That Sunday Mike showed up to church again, saying hi to all of his new friends. Then after church we gathered together to throw MIke a party at Balboa Park. It was great. He helped set up, we grilled up steaks and shared stories. I learned more about him and his family. He had been on the streets for almost two years. It's been a rough two years. He spoke of the experience and told me he had seen things he'd not speak about again and most certainly not in front of a lady. I noticed something that day. MIke would ask to help and everyone would say, "no, this day is for you!" he'd ask again and over and over people, including me would say, "oh no, this is for you! we want to give to you today!" I noticed his countenance change each time when people would say no to his offer for help. So I asked if he'd help me do a project. It was amazing, by serving and being a part he knew he really belonged. (I learned so much just from that one encounter. How often to we just want to do things for people, when it is through including them that there can be true belonging!) Anyway... we gathered around Mike and gave him gifts individuals had purchased. We spoke of how he'd always have a family to come home to in San Diego and we prayed for him. He cried as he prayed for us.
MIke asked if I'd hold on to his bus ticket until Wednesday when he'd come by and pick it up. He didn't want to loose it. So I took the ticket and soon it was Wednesday. The doorbell rang promptly at 5:00 p.m. and I found a very scared man on my door step. Mike and I talked for about an hour and he wept bitterly, saying, "you make me cry! why do you make me cry..." then he'd say, "Cari, I just want to go home, please can I just go home." I didn't know how to take the pain away, calm his fear or really know how to say anything that would comfort him. So here we were, quite the unlikely pair sitting on my door step. It was an uncomfortable hour. There was so much pain in him and I felt as though i had so little to offer him. I had made him a gift to send, along with cards from others who wanted to wish him well, it was a small book of statements about identity. It began, "Mike is... valuable, known, created and so forth." As Mike wept, he began to question who he'd become and he'd say, "I'm nothing but a piece of crap!" I'd reply no... you're so much more. Then we read the book together. It wasn't a profound moment while in it, but as I look back I learn from every recounting of the conversation.
This man was filled with shame, he was the prodigal and he was going home. (I felt like I was sitting with the Prodigal son right before he left for his home, just wondering how he'd be received. Quite frankly I wondered how he'd be received. What had happened? Did Mike tell the truth in his stories? I didn't know. I just knew I was to love him and see him off.) It was long hour, we hugged and he told me he loved me and I don't think I'll ever forget seeing him and feeling the strangest love for him, God gave me it and I didn't understand it. He gave me the number of his niece to call and make sure she knew when to pick him up and off he went.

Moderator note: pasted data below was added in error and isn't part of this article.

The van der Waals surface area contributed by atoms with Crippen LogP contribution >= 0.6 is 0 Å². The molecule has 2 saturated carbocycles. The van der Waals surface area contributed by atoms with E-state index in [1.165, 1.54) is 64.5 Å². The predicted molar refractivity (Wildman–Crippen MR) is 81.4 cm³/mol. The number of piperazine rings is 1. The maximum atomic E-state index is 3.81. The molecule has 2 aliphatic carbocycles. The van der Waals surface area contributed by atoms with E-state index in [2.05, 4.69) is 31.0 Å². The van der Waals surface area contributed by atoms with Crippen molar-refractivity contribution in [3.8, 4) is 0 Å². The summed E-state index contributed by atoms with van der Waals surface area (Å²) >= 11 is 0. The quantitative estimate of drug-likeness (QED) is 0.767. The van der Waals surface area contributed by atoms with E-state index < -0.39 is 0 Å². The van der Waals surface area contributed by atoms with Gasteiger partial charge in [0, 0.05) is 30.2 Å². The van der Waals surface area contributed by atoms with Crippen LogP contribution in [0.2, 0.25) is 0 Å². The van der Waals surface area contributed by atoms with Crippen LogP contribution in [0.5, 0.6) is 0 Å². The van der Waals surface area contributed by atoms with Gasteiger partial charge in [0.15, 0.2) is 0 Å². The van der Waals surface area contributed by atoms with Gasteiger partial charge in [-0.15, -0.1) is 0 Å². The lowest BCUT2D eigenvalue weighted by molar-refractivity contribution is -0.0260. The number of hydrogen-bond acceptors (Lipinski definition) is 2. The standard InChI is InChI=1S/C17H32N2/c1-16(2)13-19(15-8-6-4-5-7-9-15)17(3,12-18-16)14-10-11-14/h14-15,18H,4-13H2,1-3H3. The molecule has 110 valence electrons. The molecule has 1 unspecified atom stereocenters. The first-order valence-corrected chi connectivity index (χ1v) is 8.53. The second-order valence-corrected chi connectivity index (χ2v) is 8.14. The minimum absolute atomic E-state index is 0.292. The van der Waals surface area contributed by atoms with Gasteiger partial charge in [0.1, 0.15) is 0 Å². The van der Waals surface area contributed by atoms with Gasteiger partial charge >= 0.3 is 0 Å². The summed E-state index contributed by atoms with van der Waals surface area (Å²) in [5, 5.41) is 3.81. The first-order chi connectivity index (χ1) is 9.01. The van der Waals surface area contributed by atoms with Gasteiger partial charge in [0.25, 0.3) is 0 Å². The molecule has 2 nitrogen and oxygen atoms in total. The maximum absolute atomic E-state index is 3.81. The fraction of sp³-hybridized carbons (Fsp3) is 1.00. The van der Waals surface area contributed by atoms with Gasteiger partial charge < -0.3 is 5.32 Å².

I wondered if I'd ever see him again. I wondered about his niece. I wondered many things. I called Janna and left a message. The next day she called back and said she was so glad to get the call. She had been very worried about him, the whole family had been from the sounds of it. She was excited to know he had gone to church with me and was excited to pick him up. The very next day, I got a call from MIke. He made it to Waterloo, Iowa and he was chatty about the bus ride, but there was relief in his voice. He was home, and he was loved!
I needed to share this story with you because I'll want you to understand this part of my story. You see, Mike left his mark on me. I'm still rummaging through the experience and finding all kinds of surprises in it. He's an unlikely teacher, but he had a lot to share.
There is a world full of "Mikes" around us. People who are trapped in the stories of their own lives who need someone to listen, to care and to respond. There are real needs from socks and shoes, to someone who will listen, to food, to reconcilers, to broken hearts and spirits. Oh the world is aching for the grace of Jesus! I pray that you'll experience it and pass it on. I pray you'll look for opportunities and as you receive from Jesus, that you'll pour out of that abundance. He is so good. Taste it! see it! Know it!